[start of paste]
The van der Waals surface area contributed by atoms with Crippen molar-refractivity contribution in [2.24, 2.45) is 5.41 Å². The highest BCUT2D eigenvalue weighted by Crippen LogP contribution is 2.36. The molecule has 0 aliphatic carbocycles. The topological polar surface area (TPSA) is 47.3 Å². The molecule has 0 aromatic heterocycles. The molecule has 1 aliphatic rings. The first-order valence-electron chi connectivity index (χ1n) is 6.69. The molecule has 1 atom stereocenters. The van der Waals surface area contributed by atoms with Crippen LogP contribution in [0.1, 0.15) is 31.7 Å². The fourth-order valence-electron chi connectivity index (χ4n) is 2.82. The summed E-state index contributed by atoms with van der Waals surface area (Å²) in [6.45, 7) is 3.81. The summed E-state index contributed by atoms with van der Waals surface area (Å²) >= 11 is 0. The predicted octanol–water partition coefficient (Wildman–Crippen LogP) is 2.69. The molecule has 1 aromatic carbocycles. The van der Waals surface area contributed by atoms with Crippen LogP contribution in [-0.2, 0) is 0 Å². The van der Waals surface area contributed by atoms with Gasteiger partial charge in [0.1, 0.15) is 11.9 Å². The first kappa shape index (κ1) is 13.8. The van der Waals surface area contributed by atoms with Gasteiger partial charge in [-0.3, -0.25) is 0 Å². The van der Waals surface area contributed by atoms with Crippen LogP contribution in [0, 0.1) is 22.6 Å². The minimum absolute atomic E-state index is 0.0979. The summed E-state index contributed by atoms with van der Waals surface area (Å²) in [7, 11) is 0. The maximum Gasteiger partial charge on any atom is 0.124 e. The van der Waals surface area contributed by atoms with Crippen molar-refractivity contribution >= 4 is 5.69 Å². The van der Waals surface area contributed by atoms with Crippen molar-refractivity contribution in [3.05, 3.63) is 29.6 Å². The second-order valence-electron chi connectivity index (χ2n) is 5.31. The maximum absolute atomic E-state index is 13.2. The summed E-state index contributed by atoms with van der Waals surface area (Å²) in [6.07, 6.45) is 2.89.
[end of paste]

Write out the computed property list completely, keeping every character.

The van der Waals surface area contributed by atoms with Crippen molar-refractivity contribution in [2.24, 2.45) is 5.41 Å². The highest BCUT2D eigenvalue weighted by Crippen LogP contribution is 2.36. The molecule has 0 aliphatic carbocycles. The topological polar surface area (TPSA) is 47.3 Å². The molecule has 0 aromatic heterocycles. The molecule has 1 aliphatic rings. The first-order valence-electron chi connectivity index (χ1n) is 6.69. The molecule has 1 atom stereocenters. The van der Waals surface area contributed by atoms with Crippen LogP contribution in [0.1, 0.15) is 31.7 Å². The fourth-order valence-electron chi connectivity index (χ4n) is 2.82. The summed E-state index contributed by atoms with van der Waals surface area (Å²) in [6.45, 7) is 3.81. The summed E-state index contributed by atoms with van der Waals surface area (Å²) >= 11 is 0. The predicted octanol–water partition coefficient (Wildman–Crippen LogP) is 2.69. The molecule has 1 aromatic carbocycles. The van der Waals surface area contributed by atoms with Crippen LogP contribution in [-0.2, 0) is 0 Å². The van der Waals surface area contributed by atoms with Gasteiger partial charge in [0.1, 0.15) is 11.9 Å². The first kappa shape index (κ1) is 13.8. The van der Waals surface area contributed by atoms with Gasteiger partial charge in [-0.3, -0.25) is 0 Å². The van der Waals surface area contributed by atoms with Crippen LogP contribution in [0, 0.1) is 22.6 Å². The minimum absolute atomic E-state index is 0.0979. The summed E-state index contributed by atoms with van der Waals surface area (Å²) in [7, 11) is 0. The maximum Gasteiger partial charge on any atom is 0.124 e. The van der Waals surface area contributed by atoms with Crippen molar-refractivity contribution >= 4 is 5.69 Å². The van der Waals surface area contributed by atoms with Crippen molar-refractivity contribution in [3.05, 3.63) is 29.6 Å². The second-order valence-electron chi connectivity index (χ2n) is 5.31. The maximum absolute atomic E-state index is 13.2. The summed E-state index contributed by atoms with van der Waals surface area (Å²) in [6.07, 6.45) is 2.89.